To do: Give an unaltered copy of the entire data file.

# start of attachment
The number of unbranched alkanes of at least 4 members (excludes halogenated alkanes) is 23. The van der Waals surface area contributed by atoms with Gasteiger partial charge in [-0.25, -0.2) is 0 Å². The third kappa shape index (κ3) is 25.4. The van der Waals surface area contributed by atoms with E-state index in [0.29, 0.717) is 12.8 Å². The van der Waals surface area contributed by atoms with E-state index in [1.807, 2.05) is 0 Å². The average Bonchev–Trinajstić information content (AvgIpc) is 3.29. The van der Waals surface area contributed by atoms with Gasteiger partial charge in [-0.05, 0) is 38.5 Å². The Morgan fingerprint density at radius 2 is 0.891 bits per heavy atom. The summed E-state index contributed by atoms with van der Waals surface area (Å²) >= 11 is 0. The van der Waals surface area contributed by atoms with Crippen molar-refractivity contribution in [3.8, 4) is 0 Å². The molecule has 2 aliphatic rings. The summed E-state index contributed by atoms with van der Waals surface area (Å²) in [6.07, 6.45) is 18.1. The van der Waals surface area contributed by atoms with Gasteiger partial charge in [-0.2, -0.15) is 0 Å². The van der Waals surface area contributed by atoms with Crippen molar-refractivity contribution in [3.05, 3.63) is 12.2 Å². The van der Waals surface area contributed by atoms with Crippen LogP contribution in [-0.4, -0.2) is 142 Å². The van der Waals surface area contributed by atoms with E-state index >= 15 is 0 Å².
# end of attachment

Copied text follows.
The number of unbranched alkanes of at least 4 members (excludes halogenated alkanes) is 23. The van der Waals surface area contributed by atoms with Gasteiger partial charge in [-0.25, -0.2) is 0 Å². The third kappa shape index (κ3) is 25.4. The van der Waals surface area contributed by atoms with E-state index in [0.29, 0.717) is 12.8 Å². The van der Waals surface area contributed by atoms with E-state index in [1.807, 2.05) is 0 Å². The average Bonchev–Trinajstić information content (AvgIpc) is 3.29. The van der Waals surface area contributed by atoms with Gasteiger partial charge in [-0.05, 0) is 38.5 Å². The Morgan fingerprint density at radius 2 is 0.891 bits per heavy atom. The summed E-state index contributed by atoms with van der Waals surface area (Å²) >= 11 is 0. The van der Waals surface area contributed by atoms with Crippen molar-refractivity contribution in [3.8, 4) is 0 Å². The molecule has 2 aliphatic rings. The summed E-state index contributed by atoms with van der Waals surface area (Å²) in [6.07, 6.45) is 18.1. The van der Waals surface area contributed by atoms with Gasteiger partial charge in [-0.2, -0.15) is 0 Å². The van der Waals surface area contributed by atoms with Crippen molar-refractivity contribution in [3.05, 3.63) is 12.2 Å². The van der Waals surface area contributed by atoms with Crippen LogP contribution in [-0.4, -0.2) is 142 Å². The van der Waals surface area contributed by atoms with E-state index >= 15 is 0 Å².